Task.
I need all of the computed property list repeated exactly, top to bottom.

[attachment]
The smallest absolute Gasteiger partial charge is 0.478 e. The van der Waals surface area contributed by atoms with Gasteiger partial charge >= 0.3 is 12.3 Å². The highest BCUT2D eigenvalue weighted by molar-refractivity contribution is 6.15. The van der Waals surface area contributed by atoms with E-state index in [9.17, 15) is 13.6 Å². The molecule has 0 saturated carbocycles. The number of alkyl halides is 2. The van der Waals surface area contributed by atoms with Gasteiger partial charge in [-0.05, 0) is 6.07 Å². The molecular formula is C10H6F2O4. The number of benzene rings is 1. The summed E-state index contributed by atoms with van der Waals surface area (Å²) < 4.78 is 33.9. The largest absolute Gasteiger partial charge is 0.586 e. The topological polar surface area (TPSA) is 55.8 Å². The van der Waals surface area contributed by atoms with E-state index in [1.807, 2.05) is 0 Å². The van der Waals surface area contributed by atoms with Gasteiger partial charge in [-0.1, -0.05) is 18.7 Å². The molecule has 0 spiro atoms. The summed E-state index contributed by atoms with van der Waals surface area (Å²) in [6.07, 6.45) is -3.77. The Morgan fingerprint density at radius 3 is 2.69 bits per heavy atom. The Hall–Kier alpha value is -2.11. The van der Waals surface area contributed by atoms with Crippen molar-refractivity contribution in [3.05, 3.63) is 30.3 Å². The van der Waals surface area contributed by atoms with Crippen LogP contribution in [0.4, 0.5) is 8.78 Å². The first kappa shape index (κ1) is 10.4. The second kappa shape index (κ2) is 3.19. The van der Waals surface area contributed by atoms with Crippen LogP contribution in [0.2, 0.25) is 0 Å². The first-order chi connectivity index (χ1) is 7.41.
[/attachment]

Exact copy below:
The smallest absolute Gasteiger partial charge is 0.478 e. The van der Waals surface area contributed by atoms with Gasteiger partial charge >= 0.3 is 12.3 Å². The highest BCUT2D eigenvalue weighted by molar-refractivity contribution is 6.15. The van der Waals surface area contributed by atoms with E-state index in [9.17, 15) is 13.6 Å². The molecule has 0 saturated carbocycles. The number of alkyl halides is 2. The van der Waals surface area contributed by atoms with Gasteiger partial charge in [-0.05, 0) is 6.07 Å². The molecular formula is C10H6F2O4. The number of benzene rings is 1. The summed E-state index contributed by atoms with van der Waals surface area (Å²) < 4.78 is 33.9. The largest absolute Gasteiger partial charge is 0.586 e. The topological polar surface area (TPSA) is 55.8 Å². The van der Waals surface area contributed by atoms with E-state index in [1.807, 2.05) is 0 Å². The van der Waals surface area contributed by atoms with Gasteiger partial charge in [-0.1, -0.05) is 18.7 Å². The molecule has 0 spiro atoms. The summed E-state index contributed by atoms with van der Waals surface area (Å²) in [6.07, 6.45) is -3.77. The Morgan fingerprint density at radius 3 is 2.69 bits per heavy atom. The Hall–Kier alpha value is -2.11. The van der Waals surface area contributed by atoms with Crippen molar-refractivity contribution in [3.05, 3.63) is 30.3 Å². The van der Waals surface area contributed by atoms with Crippen LogP contribution in [0.4, 0.5) is 8.78 Å². The first kappa shape index (κ1) is 10.4. The second kappa shape index (κ2) is 3.19. The van der Waals surface area contributed by atoms with Crippen LogP contribution in [0.2, 0.25) is 0 Å². The first-order chi connectivity index (χ1) is 7.41.